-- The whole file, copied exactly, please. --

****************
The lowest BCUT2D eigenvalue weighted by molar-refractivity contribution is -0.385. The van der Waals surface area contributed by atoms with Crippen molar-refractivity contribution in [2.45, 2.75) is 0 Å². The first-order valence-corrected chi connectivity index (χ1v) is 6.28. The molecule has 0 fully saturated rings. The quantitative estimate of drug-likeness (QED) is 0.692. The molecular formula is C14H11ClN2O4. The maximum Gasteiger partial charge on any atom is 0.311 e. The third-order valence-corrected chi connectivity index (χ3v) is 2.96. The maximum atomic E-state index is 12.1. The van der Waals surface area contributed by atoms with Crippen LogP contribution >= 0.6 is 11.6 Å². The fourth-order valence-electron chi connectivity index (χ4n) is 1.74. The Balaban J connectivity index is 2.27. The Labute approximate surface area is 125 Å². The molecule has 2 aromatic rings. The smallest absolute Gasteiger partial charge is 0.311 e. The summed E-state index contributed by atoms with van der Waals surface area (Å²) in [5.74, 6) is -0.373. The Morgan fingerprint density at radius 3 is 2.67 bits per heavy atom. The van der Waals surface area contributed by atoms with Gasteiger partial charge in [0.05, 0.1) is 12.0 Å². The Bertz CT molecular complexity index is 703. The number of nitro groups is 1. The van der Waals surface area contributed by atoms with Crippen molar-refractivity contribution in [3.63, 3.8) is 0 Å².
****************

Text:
The lowest BCUT2D eigenvalue weighted by molar-refractivity contribution is -0.385. The van der Waals surface area contributed by atoms with Crippen molar-refractivity contribution in [2.45, 2.75) is 0 Å². The first-order valence-corrected chi connectivity index (χ1v) is 6.28. The molecule has 0 fully saturated rings. The quantitative estimate of drug-likeness (QED) is 0.692. The molecular formula is C14H11ClN2O4. The maximum Gasteiger partial charge on any atom is 0.311 e. The third-order valence-corrected chi connectivity index (χ3v) is 2.96. The maximum atomic E-state index is 12.1. The van der Waals surface area contributed by atoms with Crippen LogP contribution >= 0.6 is 11.6 Å². The fourth-order valence-electron chi connectivity index (χ4n) is 1.74. The Balaban J connectivity index is 2.27. The Labute approximate surface area is 125 Å². The molecule has 2 aromatic rings. The smallest absolute Gasteiger partial charge is 0.311 e. The summed E-state index contributed by atoms with van der Waals surface area (Å²) in [5.74, 6) is -0.373. The Morgan fingerprint density at radius 3 is 2.67 bits per heavy atom. The van der Waals surface area contributed by atoms with Gasteiger partial charge in [0.05, 0.1) is 12.0 Å². The Bertz CT molecular complexity index is 703. The number of nitro groups is 1. The van der Waals surface area contributed by atoms with Crippen molar-refractivity contribution in [3.63, 3.8) is 0 Å².